Recess Rehash: Henrietta Lacks vs. HeLa, and the People Behind the Specimens

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[With the news that HBO and Oprah Winfrey will release an adaptation of Rebecca Skloot’s The Immortal Life of Henrietta Lacks in April 2017, enjoy this discussion with Lacks’ great grandaughter and grandson, originally recorded in 2013]

The efficacy of any biomedical researcher is based on his or her foundation of scientific knowledge.  Few would have any problem grasping that idea.  What’s less well understood, by both researchers and laypeople alike, are the stories of the biological materials they work with.  Often these materials are cell cultures, tissue samples, human DNA.

From left to right: Dave Etler, Eboni Jones, Victoria Baptiste, David Lacks, Alison Pletch, and Greg Pelc.

Unlike the chemicals, reagents, test tubes, and machinery used in research, these materials often come from people.  That’s easily forgotten when they can be ordered from catalogs and websites in the way of other commodities. But those people, who may no longer live among us, have stories.  In the case of Henrietta Lacks, an African American woman who passed away in the early 1950s of cervical cancer, the cells taken from her without her or her families’ knowledge touched off a revolution in biomedical science.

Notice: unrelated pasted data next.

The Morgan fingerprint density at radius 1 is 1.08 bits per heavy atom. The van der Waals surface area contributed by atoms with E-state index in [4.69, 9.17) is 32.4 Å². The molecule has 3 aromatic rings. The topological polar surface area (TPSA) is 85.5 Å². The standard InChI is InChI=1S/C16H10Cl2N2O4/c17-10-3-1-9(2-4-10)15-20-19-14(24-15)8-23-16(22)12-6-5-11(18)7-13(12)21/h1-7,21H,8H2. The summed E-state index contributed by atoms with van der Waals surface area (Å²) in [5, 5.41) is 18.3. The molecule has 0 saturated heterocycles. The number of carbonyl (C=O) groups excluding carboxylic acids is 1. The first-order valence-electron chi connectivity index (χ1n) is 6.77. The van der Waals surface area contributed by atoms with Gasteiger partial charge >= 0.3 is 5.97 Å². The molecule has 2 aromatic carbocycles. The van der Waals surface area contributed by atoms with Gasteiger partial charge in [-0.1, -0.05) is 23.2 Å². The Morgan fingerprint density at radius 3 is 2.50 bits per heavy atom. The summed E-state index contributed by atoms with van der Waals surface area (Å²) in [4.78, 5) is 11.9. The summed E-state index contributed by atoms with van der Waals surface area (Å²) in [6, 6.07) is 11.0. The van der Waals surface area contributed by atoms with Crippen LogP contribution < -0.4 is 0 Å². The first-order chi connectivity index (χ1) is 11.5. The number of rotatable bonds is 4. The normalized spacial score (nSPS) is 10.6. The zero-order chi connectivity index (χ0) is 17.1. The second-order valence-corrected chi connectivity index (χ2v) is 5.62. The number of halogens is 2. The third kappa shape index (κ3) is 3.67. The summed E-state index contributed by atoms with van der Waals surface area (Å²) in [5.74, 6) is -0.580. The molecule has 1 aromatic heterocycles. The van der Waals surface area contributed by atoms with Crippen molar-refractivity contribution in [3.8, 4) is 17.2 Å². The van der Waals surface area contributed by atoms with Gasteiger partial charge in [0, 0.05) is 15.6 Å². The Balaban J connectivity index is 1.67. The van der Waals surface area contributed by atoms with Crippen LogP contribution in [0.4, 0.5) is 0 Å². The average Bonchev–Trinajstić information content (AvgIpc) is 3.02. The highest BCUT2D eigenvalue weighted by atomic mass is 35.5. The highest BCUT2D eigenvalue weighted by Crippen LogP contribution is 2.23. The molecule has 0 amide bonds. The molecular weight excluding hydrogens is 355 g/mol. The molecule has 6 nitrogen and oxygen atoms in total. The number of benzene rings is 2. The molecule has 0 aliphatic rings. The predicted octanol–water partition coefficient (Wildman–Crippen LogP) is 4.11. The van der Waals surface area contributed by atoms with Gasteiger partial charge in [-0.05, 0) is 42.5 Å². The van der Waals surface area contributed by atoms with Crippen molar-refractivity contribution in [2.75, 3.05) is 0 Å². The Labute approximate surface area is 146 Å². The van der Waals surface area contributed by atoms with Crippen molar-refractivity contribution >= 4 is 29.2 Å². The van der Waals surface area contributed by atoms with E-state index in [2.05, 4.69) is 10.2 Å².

Henrietta and Day Lacks (From
“The Immortal Life of Henrietta Lacks,”
R. Skloot, 2009)

They’ve contributed to the vaccine for polio, were the first cells to be cloned, and have been used in a number of cancer, virus, and pharmacological studies all over the world. Rebecca Skloot’s 2009 book The Immortal Life of Henrietta Lacks noted that Mrs. Lacks’ cells have been used in more than 60,000 studies, and 300 more are being added each month.  They are of huge importance to science because they were the first so-called immortal cell line–unlike most cells, they divide and reproduce essentially without limit.  But though no-one in Henrietta Lacks’ family knew of their existence at first, the cells ultimately became of huge importance to her descendants.  In this episode, Alison Pletch, Eboni Jones, Greg Pelc, and I were honored to be able to welcome two members of the Lacks family to the show.  David Lacks is Mrs. Lacks’ grandson, and Victoria Baptiste is her great granddaughter, and they spoke with us about their ancestor, informed consent, and their work with the National Institutes of Health on HeLa cell research guidelines.